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In The ‘Stolen Child’ How Does Yeats’ Present Innocence And Corruption?

1283 words - 6 pages

In the ‘Stolen Child’ how does Yeats’ present innocence and corruption?

In Yeats’ poem ‘The Stolen Child’, he focuses on a child being led to the safety of nature and its purity, away from the ‘corrupt’ urban life. He gives the poem a childlike form which conveys the innocence, and rhyming structure which reinforces this virtuous sense which the youth holds. The language he uses is aimed very accurately to express either the magical aura which the island encompases or the negative bitter attitude Yeats has towards the cities and society at the time.

‘The Stolen Child’ presents innocence through it’s form, structure and effective use of language. Each stanza creates a steady, rhythmical ...view middle of the document...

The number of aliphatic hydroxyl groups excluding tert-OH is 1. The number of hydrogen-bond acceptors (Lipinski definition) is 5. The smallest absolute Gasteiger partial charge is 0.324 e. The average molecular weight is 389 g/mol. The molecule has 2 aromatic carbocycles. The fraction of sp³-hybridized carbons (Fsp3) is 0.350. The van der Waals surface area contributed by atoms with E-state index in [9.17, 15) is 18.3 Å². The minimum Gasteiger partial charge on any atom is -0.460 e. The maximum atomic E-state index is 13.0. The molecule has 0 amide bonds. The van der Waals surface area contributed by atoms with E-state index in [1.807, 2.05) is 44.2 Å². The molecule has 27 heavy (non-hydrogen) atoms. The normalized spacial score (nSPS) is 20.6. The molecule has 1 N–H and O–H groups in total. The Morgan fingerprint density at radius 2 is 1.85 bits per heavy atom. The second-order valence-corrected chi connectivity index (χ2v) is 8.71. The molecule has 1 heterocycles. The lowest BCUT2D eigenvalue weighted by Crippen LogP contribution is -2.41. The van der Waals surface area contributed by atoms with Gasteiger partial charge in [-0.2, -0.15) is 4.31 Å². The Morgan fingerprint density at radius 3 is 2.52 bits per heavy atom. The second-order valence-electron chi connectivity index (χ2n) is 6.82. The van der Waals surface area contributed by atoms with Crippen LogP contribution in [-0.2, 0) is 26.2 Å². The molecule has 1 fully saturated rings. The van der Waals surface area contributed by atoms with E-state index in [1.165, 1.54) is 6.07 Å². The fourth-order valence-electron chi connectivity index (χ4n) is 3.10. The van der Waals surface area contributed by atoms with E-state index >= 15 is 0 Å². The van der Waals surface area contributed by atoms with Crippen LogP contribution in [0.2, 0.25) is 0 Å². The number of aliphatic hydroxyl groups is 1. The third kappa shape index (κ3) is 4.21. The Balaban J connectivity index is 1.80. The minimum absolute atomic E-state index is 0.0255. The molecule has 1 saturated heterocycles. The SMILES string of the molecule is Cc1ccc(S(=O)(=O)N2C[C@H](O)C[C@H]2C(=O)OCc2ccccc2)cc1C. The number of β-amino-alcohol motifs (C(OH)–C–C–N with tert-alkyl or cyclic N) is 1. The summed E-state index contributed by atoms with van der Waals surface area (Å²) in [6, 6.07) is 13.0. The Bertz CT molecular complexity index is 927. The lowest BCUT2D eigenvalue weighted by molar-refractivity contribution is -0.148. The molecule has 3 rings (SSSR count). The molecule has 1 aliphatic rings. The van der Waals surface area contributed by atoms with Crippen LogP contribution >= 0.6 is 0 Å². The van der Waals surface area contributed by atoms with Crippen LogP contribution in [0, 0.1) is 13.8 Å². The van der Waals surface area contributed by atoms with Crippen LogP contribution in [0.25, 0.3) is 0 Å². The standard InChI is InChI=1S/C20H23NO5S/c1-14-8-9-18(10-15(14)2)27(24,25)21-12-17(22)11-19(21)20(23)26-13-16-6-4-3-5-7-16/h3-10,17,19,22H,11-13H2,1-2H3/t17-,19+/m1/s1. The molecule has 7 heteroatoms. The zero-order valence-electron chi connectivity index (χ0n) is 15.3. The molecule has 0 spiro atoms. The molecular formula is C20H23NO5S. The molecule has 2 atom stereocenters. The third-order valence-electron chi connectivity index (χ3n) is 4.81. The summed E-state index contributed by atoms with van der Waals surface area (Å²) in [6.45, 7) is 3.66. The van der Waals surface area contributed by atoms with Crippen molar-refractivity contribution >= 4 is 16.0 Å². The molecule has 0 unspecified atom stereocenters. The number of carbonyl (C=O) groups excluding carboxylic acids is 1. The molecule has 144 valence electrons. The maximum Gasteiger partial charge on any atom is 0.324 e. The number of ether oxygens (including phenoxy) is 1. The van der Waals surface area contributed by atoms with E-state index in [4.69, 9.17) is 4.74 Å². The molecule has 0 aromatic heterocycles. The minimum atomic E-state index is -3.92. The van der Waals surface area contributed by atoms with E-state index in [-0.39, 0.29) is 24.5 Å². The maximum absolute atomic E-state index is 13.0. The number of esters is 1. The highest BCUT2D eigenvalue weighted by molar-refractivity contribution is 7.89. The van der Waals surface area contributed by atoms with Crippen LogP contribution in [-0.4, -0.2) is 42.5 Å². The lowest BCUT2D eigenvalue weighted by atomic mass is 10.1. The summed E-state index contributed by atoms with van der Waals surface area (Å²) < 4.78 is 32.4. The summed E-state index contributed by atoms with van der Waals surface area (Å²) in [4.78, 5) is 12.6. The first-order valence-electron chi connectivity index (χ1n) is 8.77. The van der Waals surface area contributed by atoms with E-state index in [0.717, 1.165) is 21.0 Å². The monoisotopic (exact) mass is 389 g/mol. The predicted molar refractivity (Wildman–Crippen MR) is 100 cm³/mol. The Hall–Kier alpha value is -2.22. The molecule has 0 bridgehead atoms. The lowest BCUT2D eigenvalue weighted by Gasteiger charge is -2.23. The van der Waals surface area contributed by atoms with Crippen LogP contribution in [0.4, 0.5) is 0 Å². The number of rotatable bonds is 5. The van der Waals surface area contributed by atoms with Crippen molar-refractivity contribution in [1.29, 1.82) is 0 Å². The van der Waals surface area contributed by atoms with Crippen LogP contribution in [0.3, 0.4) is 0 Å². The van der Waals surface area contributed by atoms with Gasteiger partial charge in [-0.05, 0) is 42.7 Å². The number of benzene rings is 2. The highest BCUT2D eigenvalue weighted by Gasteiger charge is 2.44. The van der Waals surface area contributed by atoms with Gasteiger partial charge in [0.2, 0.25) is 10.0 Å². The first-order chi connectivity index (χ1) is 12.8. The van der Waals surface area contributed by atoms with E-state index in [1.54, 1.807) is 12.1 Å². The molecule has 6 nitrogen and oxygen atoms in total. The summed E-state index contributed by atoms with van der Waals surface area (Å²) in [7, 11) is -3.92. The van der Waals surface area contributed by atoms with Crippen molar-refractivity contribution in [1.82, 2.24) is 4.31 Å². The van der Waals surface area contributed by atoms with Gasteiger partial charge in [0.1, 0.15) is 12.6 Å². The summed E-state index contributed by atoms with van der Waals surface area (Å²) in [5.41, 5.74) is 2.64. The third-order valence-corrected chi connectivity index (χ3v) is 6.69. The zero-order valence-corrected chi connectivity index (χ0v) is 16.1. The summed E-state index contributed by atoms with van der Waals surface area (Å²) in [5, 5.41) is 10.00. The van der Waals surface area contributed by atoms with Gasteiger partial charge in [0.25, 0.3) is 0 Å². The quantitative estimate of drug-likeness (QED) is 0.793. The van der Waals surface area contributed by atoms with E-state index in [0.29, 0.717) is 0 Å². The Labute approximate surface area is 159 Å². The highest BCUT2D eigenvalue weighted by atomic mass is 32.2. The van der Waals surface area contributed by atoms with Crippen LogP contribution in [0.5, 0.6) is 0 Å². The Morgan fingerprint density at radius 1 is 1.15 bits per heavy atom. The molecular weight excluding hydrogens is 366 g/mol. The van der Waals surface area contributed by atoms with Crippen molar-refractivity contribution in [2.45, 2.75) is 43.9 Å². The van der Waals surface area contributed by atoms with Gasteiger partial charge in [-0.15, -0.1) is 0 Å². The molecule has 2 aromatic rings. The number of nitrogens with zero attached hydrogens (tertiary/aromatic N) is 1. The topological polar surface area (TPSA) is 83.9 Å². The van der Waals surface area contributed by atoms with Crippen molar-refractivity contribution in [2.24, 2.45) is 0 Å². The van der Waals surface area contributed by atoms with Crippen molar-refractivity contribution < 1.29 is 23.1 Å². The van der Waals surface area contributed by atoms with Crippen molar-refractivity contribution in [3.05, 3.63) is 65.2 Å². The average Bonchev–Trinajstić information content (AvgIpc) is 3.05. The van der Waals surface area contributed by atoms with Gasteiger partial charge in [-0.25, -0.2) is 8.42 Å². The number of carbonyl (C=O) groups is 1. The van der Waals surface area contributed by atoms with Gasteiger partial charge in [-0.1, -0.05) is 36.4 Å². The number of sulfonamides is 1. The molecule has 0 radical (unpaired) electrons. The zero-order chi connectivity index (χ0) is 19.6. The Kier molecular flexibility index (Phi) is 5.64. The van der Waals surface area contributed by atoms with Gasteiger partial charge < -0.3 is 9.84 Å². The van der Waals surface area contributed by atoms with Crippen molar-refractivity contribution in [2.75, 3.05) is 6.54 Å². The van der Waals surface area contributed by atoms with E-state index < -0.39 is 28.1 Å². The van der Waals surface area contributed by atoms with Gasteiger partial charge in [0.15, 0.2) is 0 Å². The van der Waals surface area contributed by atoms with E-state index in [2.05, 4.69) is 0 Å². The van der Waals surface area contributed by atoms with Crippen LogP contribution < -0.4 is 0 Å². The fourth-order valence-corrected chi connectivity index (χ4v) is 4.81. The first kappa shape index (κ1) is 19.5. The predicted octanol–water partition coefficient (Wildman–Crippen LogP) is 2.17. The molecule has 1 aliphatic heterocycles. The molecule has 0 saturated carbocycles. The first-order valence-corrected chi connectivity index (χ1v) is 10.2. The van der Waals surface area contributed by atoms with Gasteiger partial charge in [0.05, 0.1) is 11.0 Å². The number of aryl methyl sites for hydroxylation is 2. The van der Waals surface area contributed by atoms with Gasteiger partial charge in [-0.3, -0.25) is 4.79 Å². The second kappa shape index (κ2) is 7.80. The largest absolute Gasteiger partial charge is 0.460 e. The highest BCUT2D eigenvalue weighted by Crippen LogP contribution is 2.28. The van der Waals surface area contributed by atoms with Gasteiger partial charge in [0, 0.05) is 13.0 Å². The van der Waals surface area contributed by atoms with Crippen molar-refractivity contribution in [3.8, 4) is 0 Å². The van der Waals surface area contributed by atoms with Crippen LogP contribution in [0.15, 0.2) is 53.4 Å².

The ‘flapping herons’ and ‘drowsy water-rats’ or ‘slumbering trout’ once again personify the animals to give them a sense of life which in turn sets up a story structure and creates more of a fairytale framework. Yeats goes on to describe the ‘faery vats’ which shows that this is a mystical scenario Yeats is creating. The reference to collecting ‘berries and of reddest stolen cherries’ which implies these creatures thrive on nature and depend only on the provide of the environment, again this creates a certain purity to their lifestyle. The only person they steal from is nature, this is such a genuine crime that is is excused, compared to the crimes Yeats would have seen in society. Yeats creates a caring and approachable image as he the moonlight to ‘wave’ we feel as if the moon in this kingdom is welcoming us. In the second stanza Yeats talks about the night in the island. Night can be considered a time of fear but also of calm and peace in the day. He reinforces this calm aura by created lines with many soft sounds like,’Far off by furthest Rosses’. The soft ‘f’ sound slows down the pace from the upbeat previous stanza and creates a sense of protection. Fairies come out and ‘Mingling hands and mingling glances’ start to dance. This image of unification and celebration by dancing contrasts the loneliness of urban life. The language Yeats uses to describe the fairies movements carefully portrays their childlike actions, they ‘leap’ and ‘chase’. Again Yeats uses soft alliteration to describe the ‘wandering water gushing’, the gentle sounds create a sense that the water in this place is not trapped but instead free and has a decisive direction. This contrasts the constricting city life and often indecisive and lost people. The ‘ferns that drop their tears’ show the cycle that the nature the island goes through. Nature works as one there and the elements rely on each other which opposes the city life where one often fights and lives of of himself. Images of comfort are created through Yeats language, and although this is a mention of the corrupt world the child still enjoys the harmless joys like; the ‘kettle on the hob’ or ‘calves on the warm hillside’. The language Yeats uses for the chorus is significant in connoting the corruption in the world the boy lives in. The fairies call to the child, pleading him to ‘Come away, O human child’ , an innocent tone is created and we feel the vulnerability of the pure soul which is being poisoned in the debauched world along with everyone else. The ‘waters and the wild’ which the fairy’s are luring the child to is wild and untainted by...

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